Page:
Among the 97 patients who were interviewed by two psychiatrists, 23 patients had a clinical diagnosis of current major depressive episode as measured by the MINI. The area under the curve (AUC) upon ROC analysis was 0.85(95%CI: 0.77-0.92) (Fig. 2). The standard cut-off score of ≥16 for CES-D had an excellent sensitivity (91.3 %) but low specificity (60.8 %) compared to the MINI diagnosis of major depressive episode. As shown in Table 3, a cut-off score of ≥21 on CES-D yielded an optimal balance between sensitivity (78.3 %) and specificity (74.3 %), with positive predictive value (PPV) of 48.6 %, and negative predictive value (NPV) of 91.7 %, similar to the PHQ-9 score ≥ 7. Furthermore, the removal of the four positive items slightly improved the diagnostic performance (Cronbach’s α 0.91, AUC 0.85 [0.77-0.94]), where the optimal cutoff value of 14 yielded a sensitivity of 82.6 % and specificity of 74.3 % (PPV 50.0 %, NPV 93.2 %).
Comparison of CES-D and PHQ-9
If the conventional cut-off points (score of ≥16 for CES-D and ≥10 for PHQ-9) were adopted, 31.0 % and 9.0 % of patients were respectively identified to have depression by CES-D and PHQ-9, with fair chance-corrected agreement between the two instruments (Cohen’s kappa: 0.32). However if we used a score of 21 as the cut-off for CES-D, 17.8 % of patients were identified to have possible depression, similar to the depression prevalence reported in the same group of patients using the PHQ-9 ≥ 7 , with moderate chance-corrected agreement between the two instruments (Cohen’s kappa: 0.45). The overlap of depressive symptom screen positivity is illustrated in a Venn diagram (Fig. 3), where just over a third of the 545 patients were captured by both PHQ-9 ≥ 7 and CES-D ≥21.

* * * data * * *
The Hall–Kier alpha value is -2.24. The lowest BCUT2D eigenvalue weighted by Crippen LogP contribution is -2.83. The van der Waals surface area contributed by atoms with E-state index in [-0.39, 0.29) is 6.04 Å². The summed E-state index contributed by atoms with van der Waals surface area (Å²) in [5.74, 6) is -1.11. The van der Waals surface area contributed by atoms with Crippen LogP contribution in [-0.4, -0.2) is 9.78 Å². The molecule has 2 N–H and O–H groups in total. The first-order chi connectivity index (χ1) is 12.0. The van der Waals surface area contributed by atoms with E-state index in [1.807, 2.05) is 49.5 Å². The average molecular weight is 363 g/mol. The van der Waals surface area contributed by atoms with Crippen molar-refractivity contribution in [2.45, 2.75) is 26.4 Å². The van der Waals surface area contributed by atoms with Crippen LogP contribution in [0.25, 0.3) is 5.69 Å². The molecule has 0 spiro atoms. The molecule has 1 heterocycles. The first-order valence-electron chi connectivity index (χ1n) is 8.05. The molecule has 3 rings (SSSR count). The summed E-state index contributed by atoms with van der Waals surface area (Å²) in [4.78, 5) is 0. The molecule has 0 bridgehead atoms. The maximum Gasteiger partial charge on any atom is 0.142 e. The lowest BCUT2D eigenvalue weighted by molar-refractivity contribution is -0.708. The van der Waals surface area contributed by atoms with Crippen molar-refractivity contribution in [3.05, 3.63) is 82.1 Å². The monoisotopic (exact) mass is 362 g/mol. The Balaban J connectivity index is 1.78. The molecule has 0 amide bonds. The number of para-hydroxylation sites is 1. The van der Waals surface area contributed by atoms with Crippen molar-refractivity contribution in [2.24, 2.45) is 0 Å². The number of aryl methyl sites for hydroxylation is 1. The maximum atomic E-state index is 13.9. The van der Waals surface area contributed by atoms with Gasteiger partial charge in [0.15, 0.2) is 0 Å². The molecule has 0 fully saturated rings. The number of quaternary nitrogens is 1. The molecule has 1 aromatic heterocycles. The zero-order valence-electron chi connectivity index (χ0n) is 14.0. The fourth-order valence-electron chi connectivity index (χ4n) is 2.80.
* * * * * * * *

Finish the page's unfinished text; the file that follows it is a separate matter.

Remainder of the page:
Overall, the demographic and clinical patterns of depression versus non-depression were similar using either PHQ-9 or CES-D as the screening instrument. However, patients with depression by PHQ-9 had significantly higher HbA1c level while there was no such difference between the depressed and non-depressed groups defined by the 20-item CES-D (Table 1), nor did by the 16-item CES-D (7.6 ± 1.7 vs. 7.5 ± 1.4 % [59.2 ± 18.4 vs. 58.6 ± 15.2 mmol/l], P = 0.734). Similarly, PHQ-9 score as a continuous value was positively associated with high HbA1c level (r = 0.12, P = 0.004) but not for CES-D score (r = 0.03, P = 0.423). Patients positive for both CES-D (≥21) and PHQ-9 (≥7) had similar HbA1c to those positive only for PHQ-9 (7.9 ± 1.9 vs. 7.9 ± 2.1 % [62.5 ± 20.6 vs. 62.4 ± 22.5 mmol/l], P = 1.000) but higher HbA1c than those positive only for CES-D although it did not reach statistical significance (7.9 ± 1.9 vs. 7.4 ± 1.3 % [62.5 ± 20.6 vs. 57.8 ± 14.5 mmol/l], P = 0.206). Moreover, using PHQ-9 ≥ 7 as the cutoff value, patients with depression were more likely to use lipid lowering drugs. Such difference was not detected if we used CES-D ≥21 to define depression.
To our best knowledge, this is the first study to validate CES-D and systematically compare it with the PHQ-9 for depression screening in Chinese patients with type 2 diabetes. The internal consistency, test-retest reliability, and diagnostic performance of CES-D was comparable with that of the PHQ-9, which had been validated in the same population .
Factor structure of CES-D